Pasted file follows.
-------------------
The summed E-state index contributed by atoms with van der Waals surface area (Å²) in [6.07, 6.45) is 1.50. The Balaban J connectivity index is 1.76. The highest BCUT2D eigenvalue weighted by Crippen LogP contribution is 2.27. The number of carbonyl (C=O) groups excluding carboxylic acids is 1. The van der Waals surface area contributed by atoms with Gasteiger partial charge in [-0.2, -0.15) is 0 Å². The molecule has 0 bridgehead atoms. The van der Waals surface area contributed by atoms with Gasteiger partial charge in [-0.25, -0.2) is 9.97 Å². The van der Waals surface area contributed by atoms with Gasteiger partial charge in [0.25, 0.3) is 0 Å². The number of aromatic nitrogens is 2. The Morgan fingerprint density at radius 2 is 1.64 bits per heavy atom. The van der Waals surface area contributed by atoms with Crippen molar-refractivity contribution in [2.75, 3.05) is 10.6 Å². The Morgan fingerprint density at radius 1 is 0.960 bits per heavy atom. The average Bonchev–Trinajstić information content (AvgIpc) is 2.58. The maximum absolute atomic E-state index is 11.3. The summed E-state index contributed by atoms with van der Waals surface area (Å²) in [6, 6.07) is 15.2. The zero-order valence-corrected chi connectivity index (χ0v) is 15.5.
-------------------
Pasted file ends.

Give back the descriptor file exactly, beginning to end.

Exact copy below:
The summed E-state index contributed by atoms with van der Waals surface area (Å²) in [6.07, 6.45) is 1.50. The Balaban J connectivity index is 1.76. The highest BCUT2D eigenvalue weighted by Crippen LogP contribution is 2.27. The number of carbonyl (C=O) groups excluding carboxylic acids is 1. The van der Waals surface area contributed by atoms with Gasteiger partial charge in [-0.2, -0.15) is 0 Å². The molecule has 0 bridgehead atoms. The van der Waals surface area contributed by atoms with Gasteiger partial charge in [-0.25, -0.2) is 9.97 Å². The van der Waals surface area contributed by atoms with Gasteiger partial charge in [0.25, 0.3) is 0 Å². The number of aromatic nitrogens is 2. The Morgan fingerprint density at radius 2 is 1.64 bits per heavy atom. The van der Waals surface area contributed by atoms with Crippen molar-refractivity contribution in [2.75, 3.05) is 10.6 Å². The Morgan fingerprint density at radius 1 is 0.960 bits per heavy atom. The average Bonchev–Trinajstić information content (AvgIpc) is 2.58. The maximum absolute atomic E-state index is 11.3. The summed E-state index contributed by atoms with van der Waals surface area (Å²) in [6, 6.07) is 15.2. The zero-order valence-corrected chi connectivity index (χ0v) is 15.5.